Mayor announces planning process for business streets

November 21, 2008
By

DAVID TABER

JP CENTER—Mayor Thomas Menino announced a new transportation and streetscape planning process for Center and South streets at a ribbon-cutting for the new street clock in front of Citizens Bank Nov. 8.

The goal of the planning process will be an “ultimately healthier and safer place for people to work and walk and do business,” Menino said.

The first planning meeting will be held Dec. 3, at 6 p.m. at the Curley School, 493 Centre St., Colleen Keller, JP Coordinator form the Mayor’s Office of Neighborhood Services told the Gazette.

The process will involve relevant city agencies, including the Boston Transportation and Public Works departments, Nick Martin, a spokesperson from the Mayor’s Office, told the Gazette.

At the ceremony, Menino said the state-run MBTA would also be involved.

A community process to improve the MBTA’s Route 39 bus, which runs along Centre and South streets en route between the Forest Hills and Back Bay T stations, has been in the works for a while. That improvement process is mandated by a lawsuit settlement and is already a year past deadline.

The MBTA recently formed a Working Group to start looking at improvements, which met for the first time, in an unannounced meeting, Oct. 24.

Keller said the MBTA Working Group will continue to hold meetings separate from the city planning process, but the efforts will be coordinated.

“We will work side-by-side on streetscape issues,” Keller said.

Michael Epp, head of the JP Centre/South Main Streets (JP CSMS) Design Committee, said the MBTA’s improvement process and the city’s efforts would be inexorably linked.

Epp noted that a wave of city work on the thoroughfare was completed this fall. The city recently repaved Centre and South streets, covering disused trolley tracks; rebuilt sidewalk ramps along the streets; installed new crosswalks; and redesigned the intersection of Centre and Burroughs streets to include a bump-out where the new clock now stands.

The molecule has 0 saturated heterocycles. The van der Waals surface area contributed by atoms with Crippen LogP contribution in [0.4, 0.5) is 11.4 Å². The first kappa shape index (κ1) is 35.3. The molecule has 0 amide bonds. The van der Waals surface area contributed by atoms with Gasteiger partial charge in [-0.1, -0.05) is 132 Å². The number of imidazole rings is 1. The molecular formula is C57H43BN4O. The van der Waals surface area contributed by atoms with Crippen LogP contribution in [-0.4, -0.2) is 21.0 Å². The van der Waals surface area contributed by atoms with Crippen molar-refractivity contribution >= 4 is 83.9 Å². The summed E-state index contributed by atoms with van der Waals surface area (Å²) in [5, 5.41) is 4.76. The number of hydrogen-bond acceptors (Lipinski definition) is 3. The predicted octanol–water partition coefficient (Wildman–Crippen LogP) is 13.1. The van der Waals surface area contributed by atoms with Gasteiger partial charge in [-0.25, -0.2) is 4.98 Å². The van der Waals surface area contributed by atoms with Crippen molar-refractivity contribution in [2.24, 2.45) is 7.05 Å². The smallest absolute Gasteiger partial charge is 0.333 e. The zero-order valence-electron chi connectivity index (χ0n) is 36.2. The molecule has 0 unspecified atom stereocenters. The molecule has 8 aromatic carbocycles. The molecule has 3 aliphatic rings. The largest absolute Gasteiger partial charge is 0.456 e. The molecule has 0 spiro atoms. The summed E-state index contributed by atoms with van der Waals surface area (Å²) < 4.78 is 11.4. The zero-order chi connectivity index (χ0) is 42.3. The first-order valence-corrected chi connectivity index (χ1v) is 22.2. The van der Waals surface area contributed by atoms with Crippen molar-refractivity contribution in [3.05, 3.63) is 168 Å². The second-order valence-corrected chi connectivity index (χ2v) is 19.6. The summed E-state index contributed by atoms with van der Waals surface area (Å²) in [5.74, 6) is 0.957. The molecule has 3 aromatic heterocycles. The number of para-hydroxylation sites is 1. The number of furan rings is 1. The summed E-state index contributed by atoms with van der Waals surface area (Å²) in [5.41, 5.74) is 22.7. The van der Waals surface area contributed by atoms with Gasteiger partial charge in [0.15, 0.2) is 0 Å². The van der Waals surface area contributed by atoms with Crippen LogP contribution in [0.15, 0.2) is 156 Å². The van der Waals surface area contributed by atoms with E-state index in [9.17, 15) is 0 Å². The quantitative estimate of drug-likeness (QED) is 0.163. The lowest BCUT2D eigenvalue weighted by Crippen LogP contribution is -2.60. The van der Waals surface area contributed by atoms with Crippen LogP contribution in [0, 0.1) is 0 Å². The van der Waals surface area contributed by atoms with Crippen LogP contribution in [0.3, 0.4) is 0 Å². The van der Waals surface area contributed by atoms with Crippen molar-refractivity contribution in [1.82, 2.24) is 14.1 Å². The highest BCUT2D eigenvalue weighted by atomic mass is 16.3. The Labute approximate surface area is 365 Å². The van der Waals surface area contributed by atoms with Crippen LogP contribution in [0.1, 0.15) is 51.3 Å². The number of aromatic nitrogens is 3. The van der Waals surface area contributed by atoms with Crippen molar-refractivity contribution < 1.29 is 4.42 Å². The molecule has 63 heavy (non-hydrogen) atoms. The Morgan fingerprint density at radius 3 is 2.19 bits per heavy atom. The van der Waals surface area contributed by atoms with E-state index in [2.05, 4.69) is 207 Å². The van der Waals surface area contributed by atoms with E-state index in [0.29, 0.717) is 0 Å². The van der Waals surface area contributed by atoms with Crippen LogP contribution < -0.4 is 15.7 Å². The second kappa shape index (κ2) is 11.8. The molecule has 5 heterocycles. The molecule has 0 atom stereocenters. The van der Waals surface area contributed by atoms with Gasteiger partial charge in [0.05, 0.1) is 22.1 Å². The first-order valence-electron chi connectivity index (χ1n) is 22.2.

“But that’s not anything close to what the MBTA would do if it starts moving T stops around,” Epp said.

There could be new bump-outs, new crossings, new lighting and even the possibility of the MBTA removing the catenary poles that held the electric cables for the trolley, he said.

Some of those ideas have already been brought up by the state Executive Office of Transportation (EOT), which oversees the MBTA, in the preliminary stages of the Route 39 planning process.

EOT spokesperson Adam Hurtubise agreed with Epp’s analysis. “The timing of the two efforts will work well since transit improvements will often drive streetscape and transportation improvement decision making,” he said.

While Epp said he has not heard specific details about what the city would propose for the process, he said he hopes the scope will include Centre Street all the way to Jackson Square.

“It’s a chance, in a physical way, to tie a string around JP,” he said. Including the Hyde and Jackson square sections of Centre street will give the community the opportunity to develop a design that gives people the sense that “I must be in JP because it looks this way.”

A process of that scope would need to involve Hyde and Jackson squares organizations.

Epp said Jackson Square Partners, a group of local non- and for-profit developers planning a massive revitalization of the Jackson Square area, including extensive streetscape work, would have to be involved.

No outreach has been done to the Jackson Square developers yet because “the city hasn’t given us definite limits” for the planning process, Epp said.

At the ribbon-cutting ceremony, Menino urged JP residents to participate in the planning process once it gets under way. “I don’t want to hear at the end of the process, ‘Well, I wasn’t there,’” he said, in apparent reference to a recently completed planning process in the neighborhood around the Forest Hills T Station.

That community process, after running for more than a year, was extended through last summer to accommodate local residents who said they had not had a chance to participate. [See related article.]